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This morning, I was on my way to a landscape consultation for my fellow Arizona gardener, Claudette, who blogs over at Gilbert Garden Girls.


As I always do before driving to an appointment, I entered the address into my car’s GPS and was pleased to see that it would only take 20 minutes to get to her house from mine.
  
However, as I drove down her street, the addresses did not match up with hers.  So, I took out my phone and brought up my trusty Google Maps app and found that my car’s formerly reliable GPS had misdirected me.  Luckily, I was only 1 mile away and so I was only a couple of minutes late, which truth be told, is normal for me.


My unanticipated detour did have a silver lining, though.

I drove by a house that had a beautiful hop bush shrub (Dodonaea viscosa).  


 This evergreen, drought tolerant shrub does wonderfully in our southwestern climate, and it is a frequent addition to landscapes that I design. 

Hop bush is quite versatile and relatively fuss-free, especially if maintained by pruning every 6 months or so, as shown above. 


Here is another example of a hop bush shrub that has been pruned more formally, which it handles well.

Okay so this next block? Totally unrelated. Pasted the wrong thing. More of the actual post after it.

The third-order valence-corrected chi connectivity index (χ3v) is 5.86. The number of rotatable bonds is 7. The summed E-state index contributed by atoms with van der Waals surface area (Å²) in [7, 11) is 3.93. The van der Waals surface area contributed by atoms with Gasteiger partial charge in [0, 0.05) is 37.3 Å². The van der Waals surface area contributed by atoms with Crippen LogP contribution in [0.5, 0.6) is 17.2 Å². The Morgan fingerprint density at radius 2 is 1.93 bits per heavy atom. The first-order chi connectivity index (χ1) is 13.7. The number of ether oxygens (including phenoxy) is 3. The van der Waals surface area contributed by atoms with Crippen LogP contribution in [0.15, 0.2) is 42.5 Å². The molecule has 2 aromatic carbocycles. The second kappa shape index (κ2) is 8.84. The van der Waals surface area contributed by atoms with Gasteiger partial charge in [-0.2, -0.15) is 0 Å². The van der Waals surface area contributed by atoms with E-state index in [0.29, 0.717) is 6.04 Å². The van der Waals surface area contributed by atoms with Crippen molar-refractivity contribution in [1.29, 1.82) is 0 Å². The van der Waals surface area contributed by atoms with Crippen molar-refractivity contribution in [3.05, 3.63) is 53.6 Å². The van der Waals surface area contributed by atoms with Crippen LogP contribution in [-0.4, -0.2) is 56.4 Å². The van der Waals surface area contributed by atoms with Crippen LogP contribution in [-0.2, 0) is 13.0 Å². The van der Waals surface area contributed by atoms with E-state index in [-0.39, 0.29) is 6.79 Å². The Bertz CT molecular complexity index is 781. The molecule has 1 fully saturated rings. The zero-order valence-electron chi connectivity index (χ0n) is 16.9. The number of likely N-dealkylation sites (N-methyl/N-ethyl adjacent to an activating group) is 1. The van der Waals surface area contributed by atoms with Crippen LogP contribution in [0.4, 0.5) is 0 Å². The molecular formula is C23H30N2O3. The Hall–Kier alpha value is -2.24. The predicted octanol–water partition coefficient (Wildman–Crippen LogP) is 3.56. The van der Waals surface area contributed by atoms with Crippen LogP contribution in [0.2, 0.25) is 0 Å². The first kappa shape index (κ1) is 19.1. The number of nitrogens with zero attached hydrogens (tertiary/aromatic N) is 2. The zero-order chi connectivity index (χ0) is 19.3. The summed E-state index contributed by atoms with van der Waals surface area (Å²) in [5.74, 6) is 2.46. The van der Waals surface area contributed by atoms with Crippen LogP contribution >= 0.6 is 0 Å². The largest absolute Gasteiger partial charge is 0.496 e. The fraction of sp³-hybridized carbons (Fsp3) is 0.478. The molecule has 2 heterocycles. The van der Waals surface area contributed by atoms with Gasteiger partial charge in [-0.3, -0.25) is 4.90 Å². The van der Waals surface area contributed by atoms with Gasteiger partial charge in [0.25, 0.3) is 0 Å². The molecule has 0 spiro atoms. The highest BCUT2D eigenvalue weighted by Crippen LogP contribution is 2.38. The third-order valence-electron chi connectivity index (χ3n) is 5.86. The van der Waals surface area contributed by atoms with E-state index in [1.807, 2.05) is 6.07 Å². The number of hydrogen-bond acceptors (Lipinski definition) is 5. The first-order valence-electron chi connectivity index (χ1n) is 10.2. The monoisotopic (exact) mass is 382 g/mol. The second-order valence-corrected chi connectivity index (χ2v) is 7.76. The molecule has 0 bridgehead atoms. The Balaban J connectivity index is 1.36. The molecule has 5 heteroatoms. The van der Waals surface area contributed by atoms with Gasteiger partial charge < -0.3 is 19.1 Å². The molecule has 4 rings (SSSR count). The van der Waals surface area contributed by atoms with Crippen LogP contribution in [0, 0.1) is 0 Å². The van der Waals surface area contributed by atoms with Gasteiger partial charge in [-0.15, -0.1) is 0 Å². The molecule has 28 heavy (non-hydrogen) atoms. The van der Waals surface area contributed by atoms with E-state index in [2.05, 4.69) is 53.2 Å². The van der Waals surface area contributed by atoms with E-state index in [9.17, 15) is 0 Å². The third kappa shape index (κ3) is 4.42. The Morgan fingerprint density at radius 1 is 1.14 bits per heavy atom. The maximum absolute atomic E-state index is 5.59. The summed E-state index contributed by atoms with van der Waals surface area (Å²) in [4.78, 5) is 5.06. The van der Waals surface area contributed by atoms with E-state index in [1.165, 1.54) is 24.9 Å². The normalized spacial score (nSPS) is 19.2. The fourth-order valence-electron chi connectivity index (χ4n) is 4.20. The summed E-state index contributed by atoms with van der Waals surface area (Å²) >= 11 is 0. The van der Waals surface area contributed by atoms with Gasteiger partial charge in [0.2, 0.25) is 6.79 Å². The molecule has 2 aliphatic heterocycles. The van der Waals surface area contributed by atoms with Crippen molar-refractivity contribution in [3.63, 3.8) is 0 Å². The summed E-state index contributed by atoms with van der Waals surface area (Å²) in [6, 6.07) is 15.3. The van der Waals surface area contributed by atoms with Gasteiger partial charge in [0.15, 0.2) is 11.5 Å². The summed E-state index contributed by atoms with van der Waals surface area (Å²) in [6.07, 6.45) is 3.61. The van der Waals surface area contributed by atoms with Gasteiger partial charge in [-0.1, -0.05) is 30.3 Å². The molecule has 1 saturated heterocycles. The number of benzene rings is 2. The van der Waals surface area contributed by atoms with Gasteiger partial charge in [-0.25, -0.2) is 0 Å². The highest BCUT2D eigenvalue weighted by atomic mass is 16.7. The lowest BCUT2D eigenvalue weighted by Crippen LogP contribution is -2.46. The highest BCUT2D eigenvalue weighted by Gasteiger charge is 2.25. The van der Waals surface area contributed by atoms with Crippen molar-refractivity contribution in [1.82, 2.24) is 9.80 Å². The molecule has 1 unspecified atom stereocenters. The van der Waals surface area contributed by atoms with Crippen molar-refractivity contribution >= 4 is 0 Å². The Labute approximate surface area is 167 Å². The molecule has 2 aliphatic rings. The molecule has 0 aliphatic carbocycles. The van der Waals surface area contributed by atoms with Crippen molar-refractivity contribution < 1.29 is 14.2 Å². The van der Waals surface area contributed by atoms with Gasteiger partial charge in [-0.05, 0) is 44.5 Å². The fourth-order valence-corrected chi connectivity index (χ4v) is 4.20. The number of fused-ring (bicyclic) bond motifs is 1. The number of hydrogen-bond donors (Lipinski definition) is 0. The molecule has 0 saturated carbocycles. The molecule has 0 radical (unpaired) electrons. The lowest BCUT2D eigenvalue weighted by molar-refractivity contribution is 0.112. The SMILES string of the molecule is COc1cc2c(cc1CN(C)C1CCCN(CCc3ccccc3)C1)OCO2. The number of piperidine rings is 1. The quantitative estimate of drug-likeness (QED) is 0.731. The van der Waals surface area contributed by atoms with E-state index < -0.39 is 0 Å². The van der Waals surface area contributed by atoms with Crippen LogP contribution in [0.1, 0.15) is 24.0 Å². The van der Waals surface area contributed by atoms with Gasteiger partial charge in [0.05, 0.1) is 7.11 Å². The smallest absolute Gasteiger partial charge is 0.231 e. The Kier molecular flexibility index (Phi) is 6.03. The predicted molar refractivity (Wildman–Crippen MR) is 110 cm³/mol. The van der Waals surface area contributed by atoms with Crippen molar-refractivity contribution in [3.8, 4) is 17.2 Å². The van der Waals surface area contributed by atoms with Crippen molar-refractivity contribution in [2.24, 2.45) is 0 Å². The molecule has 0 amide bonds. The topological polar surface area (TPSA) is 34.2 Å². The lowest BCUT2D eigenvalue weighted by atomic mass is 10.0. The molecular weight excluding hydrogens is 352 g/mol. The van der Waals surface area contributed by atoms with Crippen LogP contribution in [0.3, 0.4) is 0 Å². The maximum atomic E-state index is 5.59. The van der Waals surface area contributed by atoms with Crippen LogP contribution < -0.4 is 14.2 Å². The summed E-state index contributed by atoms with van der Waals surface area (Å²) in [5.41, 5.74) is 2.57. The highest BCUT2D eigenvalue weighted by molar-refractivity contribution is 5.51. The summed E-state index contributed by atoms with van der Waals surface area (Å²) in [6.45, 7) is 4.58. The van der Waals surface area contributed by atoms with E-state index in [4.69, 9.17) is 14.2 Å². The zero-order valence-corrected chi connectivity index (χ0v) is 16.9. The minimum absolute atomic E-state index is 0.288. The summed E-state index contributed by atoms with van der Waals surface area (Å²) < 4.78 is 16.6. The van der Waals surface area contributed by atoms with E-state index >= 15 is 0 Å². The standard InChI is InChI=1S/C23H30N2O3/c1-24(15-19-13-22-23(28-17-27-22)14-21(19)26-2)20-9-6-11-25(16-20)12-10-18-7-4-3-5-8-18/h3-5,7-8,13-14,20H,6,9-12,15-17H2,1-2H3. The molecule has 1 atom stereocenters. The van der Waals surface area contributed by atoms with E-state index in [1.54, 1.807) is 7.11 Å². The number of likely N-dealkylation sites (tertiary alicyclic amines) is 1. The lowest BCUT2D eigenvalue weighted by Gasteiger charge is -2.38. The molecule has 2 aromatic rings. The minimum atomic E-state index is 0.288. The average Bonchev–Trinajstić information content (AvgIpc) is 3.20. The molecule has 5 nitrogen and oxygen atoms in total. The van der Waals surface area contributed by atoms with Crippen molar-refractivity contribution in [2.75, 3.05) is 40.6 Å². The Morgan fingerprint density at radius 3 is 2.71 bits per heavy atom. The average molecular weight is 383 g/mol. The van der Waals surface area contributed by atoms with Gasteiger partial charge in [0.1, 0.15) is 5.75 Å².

Of course, you can always let it grow into its more natural form as a large shrub.

For more information on hop bush including what its flowers look like and why it’s becoming a popular substitute for oleanders, you can read my earlier blog post – “Drought Tolerant and Beautiful: Hopbush the Alternative to Oleanders.”


Have you ever seen this shrub where you live?  How was it maintained?  As a shrub, hedge or small tree?

Plants that stay green all winter while also producing flowers are somewhat rare in the Southwest, which is why Mexican honeysuckle (Justicia spicigera) is one of my favorite additions in landscapes I design as well as in my own garden.



Orange, tubular flowers appear throughout the year, with the heaviest bloom occurring in spring.


Hummingbirds find their flowers irresistible.


The lime-green foliage looks great year round and this small shrub thrives in light, filtered shade.

For more information on this latest drought tolerant and beautiful plant, including what plants to pair it with, check out my latest article for Houzz.